Being able to form those early bonds with his peers led Joe to assemble a concert tour which many music fans had been dreaming of for years, but never thought would be possible until Joe decided to make it happen. Since 1996, the G3 tour has allowed Joe to tour with fellow guitar greats, and it’s something that Joe loves doing, even if putting it all together isn’t that easy. “It’s a process that takes a little bit more than a year, and we would start calling not only artists and their managers, but also agents and promoters in the territory that we are choosing, and we would have to see if there is availability, because there is great competition for venues. Then we have to get [the other guitarists] feelings about who they would like to see, and that’s my problem. It can be difficult, because sometimes as a guitar player, I think of all kinds of crazy ideas that would be great from a fan’s perspective. But, it’s about the camaraderie, and the friendship that grows out of playing with musicians that is really special. It is like the most fun you could ever have, but at the same time - touring is sort of a death-defying feat. It is just so difficult, believe it or not, to go out for two months and to endure the endless travelling, lack of sleep, the funny diet and everything. Then there is this fantastic experience every night, and it is an unusual bonding that happens. The G3 experience, as I promise everyone that I ever invited, would also be a really curious disarming of any anxiety you might have about performing with other guitar players. Which was the big hurdle, you know - to get it off the ground back in ‘95. Every musician and manager would say, ‘I do not want to stand next to that guy.’ Or ‘She might play better than me and make me look bad.’ Or you know managers would say, ‘I don’t want my artist appearing next to someone who is better-looking, taller or plays faster or louder.’ Or whatever; and I would always say, ‘No, no, no, you got it all wrong. It will never happen that way. The audience has already decided who their favorite is, so they don’t even care. They are just so happy that we are showing up together. We are celebrating guitar playing, there is no pretense anymore. It is just guitar players letting their guard down and sharing, and the audience is there with us. It is not a competition. There’s no prize at the end, so stop worrying about it, and just have a good time.’ And they always do. After the first show, they are like, “Oh this is the greatest.”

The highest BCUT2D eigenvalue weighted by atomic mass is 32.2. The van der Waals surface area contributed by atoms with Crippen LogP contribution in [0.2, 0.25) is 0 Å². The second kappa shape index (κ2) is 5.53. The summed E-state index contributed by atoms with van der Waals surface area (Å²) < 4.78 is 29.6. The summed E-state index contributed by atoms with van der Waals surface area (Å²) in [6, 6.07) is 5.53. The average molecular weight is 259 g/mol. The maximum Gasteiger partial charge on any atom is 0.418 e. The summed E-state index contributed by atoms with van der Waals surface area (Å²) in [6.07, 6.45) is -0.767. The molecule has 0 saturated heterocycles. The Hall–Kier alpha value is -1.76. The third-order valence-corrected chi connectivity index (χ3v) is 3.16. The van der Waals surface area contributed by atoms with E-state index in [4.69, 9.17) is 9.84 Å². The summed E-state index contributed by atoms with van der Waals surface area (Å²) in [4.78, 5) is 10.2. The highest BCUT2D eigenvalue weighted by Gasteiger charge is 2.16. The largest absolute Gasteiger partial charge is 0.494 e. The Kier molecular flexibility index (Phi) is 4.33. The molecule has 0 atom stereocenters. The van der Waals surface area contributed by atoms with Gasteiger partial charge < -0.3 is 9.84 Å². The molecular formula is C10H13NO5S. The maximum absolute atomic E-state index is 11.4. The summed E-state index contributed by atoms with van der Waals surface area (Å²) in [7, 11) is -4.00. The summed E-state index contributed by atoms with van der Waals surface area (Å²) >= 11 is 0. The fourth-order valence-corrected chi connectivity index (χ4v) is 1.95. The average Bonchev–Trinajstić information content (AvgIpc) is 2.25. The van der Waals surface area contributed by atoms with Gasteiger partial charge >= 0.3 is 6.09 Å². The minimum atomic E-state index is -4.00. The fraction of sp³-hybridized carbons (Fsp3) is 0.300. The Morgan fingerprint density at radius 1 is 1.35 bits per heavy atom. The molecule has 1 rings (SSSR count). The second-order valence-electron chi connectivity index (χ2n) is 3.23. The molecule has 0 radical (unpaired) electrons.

Since the very beginning of Joe’s G3 tours, one of his long-time friends and fellow touring mates is a master guitarist himself, Steve Vai. Joe was actually Steve’s teacher at one point and still chuckles when he shares the story of when the legends first met for lessons. “He was one of my very first students. He was about 12. I just turned fifteen, and he showed up at my door, you know with—I have told the story many times [laughter], he had a guitar, a string-less guitar in one hand and a pack of strings in the other and he said, ‘You teach my friend, John Sergio. Can you teach me how to play guitar?’ And like, ‘How do I put these strings on?’ You know, so I started teaching him—Actually he took lessons with his friend because the two of them couldn’t come up with the five dollars for a guitar lesson, and that lasted for like a couple of weeks and already like Steve showed me that he was going to be genius. I thought, ‘This kid is going to be so much better than me, but I cannot teach him when his buddy is with him.’ And you know his buddy is like a slow burner. More like my level, you know, so I thought, ‘Okay. I got to talk to Steve. He is got to figure out a way to take lessons on his own. Then, just three years of lessons later, he just was remarkable. Even back then I could tell that he was just going to be a genius.’